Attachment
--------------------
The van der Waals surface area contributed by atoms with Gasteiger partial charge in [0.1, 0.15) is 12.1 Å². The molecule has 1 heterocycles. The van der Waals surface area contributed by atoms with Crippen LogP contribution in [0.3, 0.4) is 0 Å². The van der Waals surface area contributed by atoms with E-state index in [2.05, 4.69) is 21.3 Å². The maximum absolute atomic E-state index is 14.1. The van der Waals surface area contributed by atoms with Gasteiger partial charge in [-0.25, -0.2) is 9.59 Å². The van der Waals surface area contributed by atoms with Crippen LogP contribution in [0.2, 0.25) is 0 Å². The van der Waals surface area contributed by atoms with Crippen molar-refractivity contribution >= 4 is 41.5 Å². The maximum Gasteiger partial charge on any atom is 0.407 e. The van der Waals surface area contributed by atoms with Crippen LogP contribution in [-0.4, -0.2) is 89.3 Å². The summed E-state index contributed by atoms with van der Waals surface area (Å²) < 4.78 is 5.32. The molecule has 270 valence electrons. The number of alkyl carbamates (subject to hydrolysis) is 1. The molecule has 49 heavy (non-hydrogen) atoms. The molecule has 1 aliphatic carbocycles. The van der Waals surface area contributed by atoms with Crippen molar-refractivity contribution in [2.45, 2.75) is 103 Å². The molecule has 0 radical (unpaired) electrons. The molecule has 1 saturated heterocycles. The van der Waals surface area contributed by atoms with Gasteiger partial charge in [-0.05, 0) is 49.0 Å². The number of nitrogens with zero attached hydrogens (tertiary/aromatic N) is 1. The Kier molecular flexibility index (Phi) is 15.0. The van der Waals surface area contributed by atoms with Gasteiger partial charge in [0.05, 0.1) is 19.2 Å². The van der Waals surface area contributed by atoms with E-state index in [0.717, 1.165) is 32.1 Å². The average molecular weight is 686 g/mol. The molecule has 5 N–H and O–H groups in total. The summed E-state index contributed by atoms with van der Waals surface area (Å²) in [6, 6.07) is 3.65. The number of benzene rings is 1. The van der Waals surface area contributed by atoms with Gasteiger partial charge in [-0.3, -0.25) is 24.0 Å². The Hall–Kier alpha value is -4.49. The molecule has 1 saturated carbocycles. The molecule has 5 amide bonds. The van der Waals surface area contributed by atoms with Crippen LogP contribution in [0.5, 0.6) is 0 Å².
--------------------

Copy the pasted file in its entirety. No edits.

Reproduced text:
The van der Waals surface area contributed by atoms with Gasteiger partial charge in [0.1, 0.15) is 12.1 Å². The molecule has 1 heterocycles. The van der Waals surface area contributed by atoms with Crippen LogP contribution in [0.3, 0.4) is 0 Å². The van der Waals surface area contributed by atoms with E-state index in [2.05, 4.69) is 21.3 Å². The maximum absolute atomic E-state index is 14.1. The van der Waals surface area contributed by atoms with Gasteiger partial charge in [-0.25, -0.2) is 9.59 Å². The van der Waals surface area contributed by atoms with Crippen LogP contribution in [0.2, 0.25) is 0 Å². The van der Waals surface area contributed by atoms with Crippen molar-refractivity contribution >= 4 is 41.5 Å². The maximum Gasteiger partial charge on any atom is 0.407 e. The van der Waals surface area contributed by atoms with Crippen LogP contribution in [-0.4, -0.2) is 89.3 Å². The summed E-state index contributed by atoms with van der Waals surface area (Å²) < 4.78 is 5.32. The molecule has 270 valence electrons. The number of alkyl carbamates (subject to hydrolysis) is 1. The molecule has 49 heavy (non-hydrogen) atoms. The molecule has 1 aliphatic carbocycles. The van der Waals surface area contributed by atoms with Crippen molar-refractivity contribution in [2.45, 2.75) is 103 Å². The molecule has 0 radical (unpaired) electrons. The molecule has 1 saturated heterocycles. The van der Waals surface area contributed by atoms with Gasteiger partial charge in [-0.05, 0) is 49.0 Å². The number of nitrogens with zero attached hydrogens (tertiary/aromatic N) is 1. The Kier molecular flexibility index (Phi) is 15.0. The van der Waals surface area contributed by atoms with Gasteiger partial charge in [0.05, 0.1) is 19.2 Å². The van der Waals surface area contributed by atoms with E-state index in [0.717, 1.165) is 32.1 Å². The average molecular weight is 686 g/mol. The molecule has 5 N–H and O–H groups in total. The summed E-state index contributed by atoms with van der Waals surface area (Å²) in [6, 6.07) is 3.65. The number of benzene rings is 1. The van der Waals surface area contributed by atoms with Gasteiger partial charge in [-0.3, -0.25) is 24.0 Å². The Hall–Kier alpha value is -4.49. The molecule has 1 saturated carbocycles. The molecule has 5 amide bonds. The van der Waals surface area contributed by atoms with Crippen LogP contribution in [0.5, 0.6) is 0 Å².